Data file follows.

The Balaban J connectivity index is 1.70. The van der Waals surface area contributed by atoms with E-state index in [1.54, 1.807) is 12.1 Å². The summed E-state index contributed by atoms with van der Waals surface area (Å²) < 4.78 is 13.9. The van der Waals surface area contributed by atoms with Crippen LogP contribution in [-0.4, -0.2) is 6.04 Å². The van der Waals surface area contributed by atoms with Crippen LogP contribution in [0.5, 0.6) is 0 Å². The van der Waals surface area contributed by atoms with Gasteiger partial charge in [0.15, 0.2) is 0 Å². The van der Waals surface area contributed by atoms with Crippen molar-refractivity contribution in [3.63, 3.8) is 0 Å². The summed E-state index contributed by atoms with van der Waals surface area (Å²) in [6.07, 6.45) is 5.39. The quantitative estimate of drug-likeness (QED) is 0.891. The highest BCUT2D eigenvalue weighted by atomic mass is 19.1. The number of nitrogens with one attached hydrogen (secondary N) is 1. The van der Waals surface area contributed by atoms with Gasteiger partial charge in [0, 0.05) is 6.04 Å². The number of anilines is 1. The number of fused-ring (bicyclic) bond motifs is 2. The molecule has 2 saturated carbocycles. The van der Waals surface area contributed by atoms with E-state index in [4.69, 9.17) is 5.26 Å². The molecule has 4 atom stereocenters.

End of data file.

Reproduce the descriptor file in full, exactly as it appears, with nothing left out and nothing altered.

The Balaban J connectivity index is 1.70. The van der Waals surface area contributed by atoms with E-state index in [1.54, 1.807) is 12.1 Å². The summed E-state index contributed by atoms with van der Waals surface area (Å²) < 4.78 is 13.9. The van der Waals surface area contributed by atoms with Crippen LogP contribution in [-0.4, -0.2) is 6.04 Å². The van der Waals surface area contributed by atoms with Crippen LogP contribution in [0.5, 0.6) is 0 Å². The van der Waals surface area contributed by atoms with Gasteiger partial charge in [0.15, 0.2) is 0 Å². The van der Waals surface area contributed by atoms with Crippen molar-refractivity contribution in [3.63, 3.8) is 0 Å². The summed E-state index contributed by atoms with van der Waals surface area (Å²) in [6.07, 6.45) is 5.39. The quantitative estimate of drug-likeness (QED) is 0.891. The highest BCUT2D eigenvalue weighted by atomic mass is 19.1. The number of nitrogens with one attached hydrogen (secondary N) is 1. The van der Waals surface area contributed by atoms with Gasteiger partial charge in [0, 0.05) is 6.04 Å². The number of anilines is 1. The number of fused-ring (bicyclic) bond motifs is 2. The molecule has 2 saturated carbocycles. The van der Waals surface area contributed by atoms with E-state index in [4.69, 9.17) is 5.26 Å². The molecule has 4 atom stereocenters.